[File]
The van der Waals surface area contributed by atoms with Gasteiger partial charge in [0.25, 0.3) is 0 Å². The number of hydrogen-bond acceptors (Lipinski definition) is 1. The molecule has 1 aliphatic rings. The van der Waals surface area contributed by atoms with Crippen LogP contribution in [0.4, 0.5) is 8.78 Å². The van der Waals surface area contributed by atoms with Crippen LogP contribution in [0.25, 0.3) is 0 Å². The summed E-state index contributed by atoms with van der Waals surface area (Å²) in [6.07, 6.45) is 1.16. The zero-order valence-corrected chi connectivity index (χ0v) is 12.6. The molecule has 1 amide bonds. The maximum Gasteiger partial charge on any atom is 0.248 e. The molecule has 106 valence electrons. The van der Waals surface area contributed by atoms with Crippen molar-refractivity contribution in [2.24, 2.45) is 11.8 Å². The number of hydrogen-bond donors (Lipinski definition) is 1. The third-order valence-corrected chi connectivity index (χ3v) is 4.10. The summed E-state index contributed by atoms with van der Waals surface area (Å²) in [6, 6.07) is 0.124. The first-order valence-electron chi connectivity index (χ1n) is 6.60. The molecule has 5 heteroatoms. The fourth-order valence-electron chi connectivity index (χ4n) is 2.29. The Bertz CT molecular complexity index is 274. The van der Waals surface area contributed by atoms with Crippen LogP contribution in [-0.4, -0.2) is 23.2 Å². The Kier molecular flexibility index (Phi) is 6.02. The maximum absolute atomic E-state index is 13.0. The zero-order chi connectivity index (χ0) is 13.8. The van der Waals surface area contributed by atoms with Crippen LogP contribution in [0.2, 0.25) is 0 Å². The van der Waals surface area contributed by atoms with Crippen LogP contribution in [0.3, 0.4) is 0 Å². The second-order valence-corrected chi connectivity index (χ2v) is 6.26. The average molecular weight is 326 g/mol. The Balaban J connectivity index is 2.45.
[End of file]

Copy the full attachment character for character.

The van der Waals surface area contributed by atoms with Gasteiger partial charge in [0.25, 0.3) is 0 Å². The number of hydrogen-bond acceptors (Lipinski definition) is 1. The molecule has 1 aliphatic rings. The van der Waals surface area contributed by atoms with Crippen LogP contribution in [0.4, 0.5) is 8.78 Å². The van der Waals surface area contributed by atoms with Crippen LogP contribution in [0.25, 0.3) is 0 Å². The summed E-state index contributed by atoms with van der Waals surface area (Å²) in [6.07, 6.45) is 1.16. The zero-order valence-corrected chi connectivity index (χ0v) is 12.6. The molecule has 1 amide bonds. The maximum Gasteiger partial charge on any atom is 0.248 e. The molecule has 106 valence electrons. The van der Waals surface area contributed by atoms with Crippen molar-refractivity contribution in [2.24, 2.45) is 11.8 Å². The number of hydrogen-bond donors (Lipinski definition) is 1. The third-order valence-corrected chi connectivity index (χ3v) is 4.10. The summed E-state index contributed by atoms with van der Waals surface area (Å²) in [6, 6.07) is 0.124. The first-order valence-electron chi connectivity index (χ1n) is 6.60. The molecule has 5 heteroatoms. The fourth-order valence-electron chi connectivity index (χ4n) is 2.29. The Bertz CT molecular complexity index is 274. The van der Waals surface area contributed by atoms with Crippen LogP contribution in [-0.4, -0.2) is 23.2 Å². The Kier molecular flexibility index (Phi) is 6.02. The maximum absolute atomic E-state index is 13.0. The zero-order chi connectivity index (χ0) is 13.8. The van der Waals surface area contributed by atoms with Crippen LogP contribution in [0.2, 0.25) is 0 Å². The van der Waals surface area contributed by atoms with Crippen LogP contribution in [0.3, 0.4) is 0 Å². The second-order valence-corrected chi connectivity index (χ2v) is 6.26. The average molecular weight is 326 g/mol. The Balaban J connectivity index is 2.45.